Afterwards, you can type etc-update to merge VMWare's xorg.conf. Make sure you do not merge and disregard the updated file because it has things that will cause X to fail.

Note: If emerging vmware-workstation-tools fails with a "failed patch" error, the following guide may be helpful.

Manual Steps

Unpacking Source Files

You will find vmware-linux-tools.tar.gz under /mnt/cdrom. Please unpack that file into a working directory, say /tmp.

Code: unpack VMware Tools
# cd /tmp
# tar zxvf /mnt/cdrom/vmware-linux-tools.tar.gz

A new directory named vmware-tools-distrib should be created in /tmp. It contains all the VMware Tools installation files.

[USER NOTE: The following tar command fails but only because the name of the file is improper; in our ESX rig the name of the file is currently VMwareTools-3.5.0-64607.tar.gz-- 16:51, 13 February 2008 (UTC)]

Patching Installation Script

Because this VMWare Tools was not designed with Gentoo Linux in mind, you won't get a clean installation without some preparation works.

You will need to retrieve a patch file that modifies and scripts. The patch below was created against the VMware Tools 3.1.0 build-9089 that comes with VMware GSX Server 3.1.0 build-9089.

Code: retrieve VMware Tools patch
# cd /tmp/vmware-tools-distrib
# wget
Warning: Changes were made to let those scripts recognize kernel 2.6.x, Gentoo Linux and Xorg. I took great care not to change the functionalities of the original scripts. They should work smoothly on your virtual Gentoo Linux and maybe other Linux distributions as well. However, you are using this patch at your own risk.

Before you apply the patch, you might want to see what the patch will do.

Code: test the patch
# patch -Np1 --dry-run --verbose < vmware-tools-distrib.patch

[USER NOTE: The following dry run of the patch has several hunks fail on our ESX rig - #6-8 and #10-14 for bin/ and #5 and #10 for bin/ 16:51, 13 February 2008 (UTC)]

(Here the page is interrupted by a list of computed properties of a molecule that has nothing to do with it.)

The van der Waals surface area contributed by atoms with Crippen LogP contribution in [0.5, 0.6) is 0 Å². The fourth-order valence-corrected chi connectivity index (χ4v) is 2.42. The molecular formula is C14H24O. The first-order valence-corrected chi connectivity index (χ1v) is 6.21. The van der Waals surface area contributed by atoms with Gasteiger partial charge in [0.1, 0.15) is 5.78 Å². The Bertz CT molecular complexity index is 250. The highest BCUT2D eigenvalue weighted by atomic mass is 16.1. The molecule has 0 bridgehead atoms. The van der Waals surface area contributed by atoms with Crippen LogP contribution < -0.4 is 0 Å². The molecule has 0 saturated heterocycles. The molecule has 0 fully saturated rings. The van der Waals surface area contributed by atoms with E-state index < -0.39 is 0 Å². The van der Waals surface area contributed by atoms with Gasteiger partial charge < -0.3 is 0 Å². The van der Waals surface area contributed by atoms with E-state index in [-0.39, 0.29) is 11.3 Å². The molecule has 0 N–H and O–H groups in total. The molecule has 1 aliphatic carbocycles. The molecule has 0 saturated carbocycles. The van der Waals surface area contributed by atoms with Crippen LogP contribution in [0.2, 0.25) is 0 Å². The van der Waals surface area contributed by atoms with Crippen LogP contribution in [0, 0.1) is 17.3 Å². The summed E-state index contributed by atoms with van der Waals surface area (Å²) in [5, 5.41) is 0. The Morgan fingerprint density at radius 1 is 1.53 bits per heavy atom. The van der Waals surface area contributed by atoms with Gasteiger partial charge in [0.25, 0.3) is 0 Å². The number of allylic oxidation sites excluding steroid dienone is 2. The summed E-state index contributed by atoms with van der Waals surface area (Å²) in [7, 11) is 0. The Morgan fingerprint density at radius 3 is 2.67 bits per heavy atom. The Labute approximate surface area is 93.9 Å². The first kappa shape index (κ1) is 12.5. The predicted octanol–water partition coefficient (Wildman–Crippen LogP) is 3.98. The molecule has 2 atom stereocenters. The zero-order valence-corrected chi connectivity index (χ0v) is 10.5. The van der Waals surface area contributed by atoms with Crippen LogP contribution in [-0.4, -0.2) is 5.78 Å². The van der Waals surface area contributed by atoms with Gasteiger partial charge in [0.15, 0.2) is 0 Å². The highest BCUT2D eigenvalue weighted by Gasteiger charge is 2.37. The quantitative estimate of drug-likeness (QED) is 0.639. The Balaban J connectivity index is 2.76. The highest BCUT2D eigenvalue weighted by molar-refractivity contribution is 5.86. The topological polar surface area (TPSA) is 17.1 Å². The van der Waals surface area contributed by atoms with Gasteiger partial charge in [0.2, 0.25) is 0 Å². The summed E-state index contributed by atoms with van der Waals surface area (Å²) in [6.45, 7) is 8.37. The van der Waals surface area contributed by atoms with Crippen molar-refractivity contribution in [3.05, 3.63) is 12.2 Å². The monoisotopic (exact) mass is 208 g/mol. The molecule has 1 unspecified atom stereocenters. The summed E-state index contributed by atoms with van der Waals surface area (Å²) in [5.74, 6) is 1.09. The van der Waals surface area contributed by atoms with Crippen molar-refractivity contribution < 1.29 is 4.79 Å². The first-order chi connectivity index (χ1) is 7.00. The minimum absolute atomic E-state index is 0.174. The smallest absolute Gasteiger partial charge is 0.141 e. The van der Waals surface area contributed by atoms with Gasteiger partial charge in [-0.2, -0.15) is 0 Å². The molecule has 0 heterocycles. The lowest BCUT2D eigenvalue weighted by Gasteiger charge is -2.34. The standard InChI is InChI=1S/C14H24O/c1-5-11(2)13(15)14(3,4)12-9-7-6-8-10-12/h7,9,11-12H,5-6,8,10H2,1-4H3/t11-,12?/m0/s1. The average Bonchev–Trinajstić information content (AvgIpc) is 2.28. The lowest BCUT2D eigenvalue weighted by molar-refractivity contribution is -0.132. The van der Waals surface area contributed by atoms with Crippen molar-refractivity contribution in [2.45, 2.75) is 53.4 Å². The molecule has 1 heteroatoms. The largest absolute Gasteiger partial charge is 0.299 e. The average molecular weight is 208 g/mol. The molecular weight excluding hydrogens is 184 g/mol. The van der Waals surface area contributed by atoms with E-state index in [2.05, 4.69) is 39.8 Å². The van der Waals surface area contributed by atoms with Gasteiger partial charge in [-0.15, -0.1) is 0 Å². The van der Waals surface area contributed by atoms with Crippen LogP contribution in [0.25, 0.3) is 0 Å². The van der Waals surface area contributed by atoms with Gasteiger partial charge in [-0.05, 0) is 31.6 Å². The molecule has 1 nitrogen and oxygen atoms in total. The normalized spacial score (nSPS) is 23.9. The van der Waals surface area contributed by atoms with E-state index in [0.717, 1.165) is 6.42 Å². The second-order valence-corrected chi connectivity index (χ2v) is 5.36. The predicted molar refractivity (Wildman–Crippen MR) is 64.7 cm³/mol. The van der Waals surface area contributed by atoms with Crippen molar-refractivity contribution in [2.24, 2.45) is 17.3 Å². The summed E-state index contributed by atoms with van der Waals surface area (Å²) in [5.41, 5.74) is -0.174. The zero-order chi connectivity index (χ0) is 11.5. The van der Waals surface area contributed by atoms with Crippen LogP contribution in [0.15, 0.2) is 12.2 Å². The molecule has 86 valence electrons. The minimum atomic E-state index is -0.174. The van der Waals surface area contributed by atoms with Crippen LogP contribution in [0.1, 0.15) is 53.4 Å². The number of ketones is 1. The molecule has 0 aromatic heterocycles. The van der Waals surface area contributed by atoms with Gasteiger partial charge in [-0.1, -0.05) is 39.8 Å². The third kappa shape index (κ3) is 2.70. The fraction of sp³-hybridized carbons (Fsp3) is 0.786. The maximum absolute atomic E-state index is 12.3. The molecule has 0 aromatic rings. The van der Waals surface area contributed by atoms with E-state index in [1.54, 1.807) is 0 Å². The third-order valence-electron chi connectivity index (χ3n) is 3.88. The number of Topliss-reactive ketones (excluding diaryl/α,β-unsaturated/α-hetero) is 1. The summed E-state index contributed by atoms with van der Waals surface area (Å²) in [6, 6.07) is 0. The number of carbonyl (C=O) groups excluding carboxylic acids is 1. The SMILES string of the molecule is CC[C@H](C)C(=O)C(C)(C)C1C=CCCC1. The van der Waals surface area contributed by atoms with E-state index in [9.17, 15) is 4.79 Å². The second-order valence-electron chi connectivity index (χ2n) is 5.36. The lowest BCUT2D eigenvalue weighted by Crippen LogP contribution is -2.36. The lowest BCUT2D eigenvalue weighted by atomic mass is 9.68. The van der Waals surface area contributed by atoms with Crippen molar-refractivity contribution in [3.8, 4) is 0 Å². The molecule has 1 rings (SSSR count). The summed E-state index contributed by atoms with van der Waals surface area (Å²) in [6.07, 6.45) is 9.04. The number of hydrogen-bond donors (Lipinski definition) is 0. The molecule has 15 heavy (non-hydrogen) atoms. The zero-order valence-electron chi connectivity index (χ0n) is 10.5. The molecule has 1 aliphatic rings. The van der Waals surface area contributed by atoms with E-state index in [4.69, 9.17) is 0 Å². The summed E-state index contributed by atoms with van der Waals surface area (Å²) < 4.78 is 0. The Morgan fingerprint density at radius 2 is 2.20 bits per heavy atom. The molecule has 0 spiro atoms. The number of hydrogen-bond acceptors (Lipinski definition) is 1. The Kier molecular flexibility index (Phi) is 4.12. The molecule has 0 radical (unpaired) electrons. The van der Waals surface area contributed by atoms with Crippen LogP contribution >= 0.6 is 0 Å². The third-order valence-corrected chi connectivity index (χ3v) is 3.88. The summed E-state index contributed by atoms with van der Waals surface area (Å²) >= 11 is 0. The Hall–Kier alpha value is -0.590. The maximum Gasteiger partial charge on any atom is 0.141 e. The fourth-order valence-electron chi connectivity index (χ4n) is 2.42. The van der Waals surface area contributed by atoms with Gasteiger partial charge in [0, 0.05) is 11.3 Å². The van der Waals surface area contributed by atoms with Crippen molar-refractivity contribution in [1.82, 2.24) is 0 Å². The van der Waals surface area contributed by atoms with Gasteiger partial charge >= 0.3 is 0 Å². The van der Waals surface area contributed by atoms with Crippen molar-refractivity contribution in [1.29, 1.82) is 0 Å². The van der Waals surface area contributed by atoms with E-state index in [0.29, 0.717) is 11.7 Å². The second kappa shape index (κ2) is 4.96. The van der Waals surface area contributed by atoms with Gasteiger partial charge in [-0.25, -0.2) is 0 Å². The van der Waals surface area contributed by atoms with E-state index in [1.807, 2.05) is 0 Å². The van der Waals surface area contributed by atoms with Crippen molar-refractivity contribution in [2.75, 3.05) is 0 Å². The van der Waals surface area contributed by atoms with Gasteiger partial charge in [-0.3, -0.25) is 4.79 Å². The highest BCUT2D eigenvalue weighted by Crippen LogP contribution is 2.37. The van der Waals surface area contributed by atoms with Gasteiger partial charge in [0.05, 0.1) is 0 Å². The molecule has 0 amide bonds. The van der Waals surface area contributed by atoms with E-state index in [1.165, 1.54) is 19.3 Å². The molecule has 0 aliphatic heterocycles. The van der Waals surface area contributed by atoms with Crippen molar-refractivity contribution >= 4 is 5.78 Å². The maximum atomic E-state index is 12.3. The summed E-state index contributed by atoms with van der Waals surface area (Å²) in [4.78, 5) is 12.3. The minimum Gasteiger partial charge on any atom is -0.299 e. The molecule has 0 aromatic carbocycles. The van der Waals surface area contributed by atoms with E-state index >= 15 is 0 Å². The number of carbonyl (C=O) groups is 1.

If no problems shown in the output, you can apply the patch for real.

Code: apply the patch
# patch -Np1 --verbose < vmware-tools-distrib.patch
# chmod +x installer/

The will be copied into /etc/init.d by the installation script and used as the initscript for VMware Tools service. It needs the execution permission.

Running the Installation Script

With the patch in place, it is now a simple matter of running the installation script.

Warning: Every time you want to run the VMware Tools configuration script, you have to make sure the DISPLAY variable is not set. To make matters worse, X Window on Gentoo does not remove the environment variable DISPLAY when it terminates. The VMware Tools configuration script uses that variable to determine whether it is running under X Window. The script will refuse to run if it sees DISPLAY is set. To unset the variable, execute the following command:
# unset DISPLAY

If you have been following the steps, you should be in /tmp/vmware-tools-distrib folder to run the script.

Code: run installation script
# ./

The script should automatically recognize your system configurations and present you with proper defaults. Review the defaults prompted on screen, and press Enter key to accept defaults. The only place really requires your input is to set your X Window screen resolution if X Window System is installed.

Note: You may encounter the error, $all_found requires explicit package name. To get around this, add the line my $all_found = 0; near the other variable declarations in the perl script. You could also remove the line that says use strict;.
Note: If you are running on VMware Workstation 5.0 and you have an error of (EE)No Input driver matching "Keyboard", please modify VMware Tools file vmare-tools-distlib/lib/configurator/XFree86-4/XF86Config-4 or /usr/lib/vmware-tools/configurator/XFree86-4/XF86Config-4 so that the keyboard InputDevice section shows the following:
File: vmware-tools-distlib/lib/configurator/XFree86-4/XF86Config-4
Section InputDevice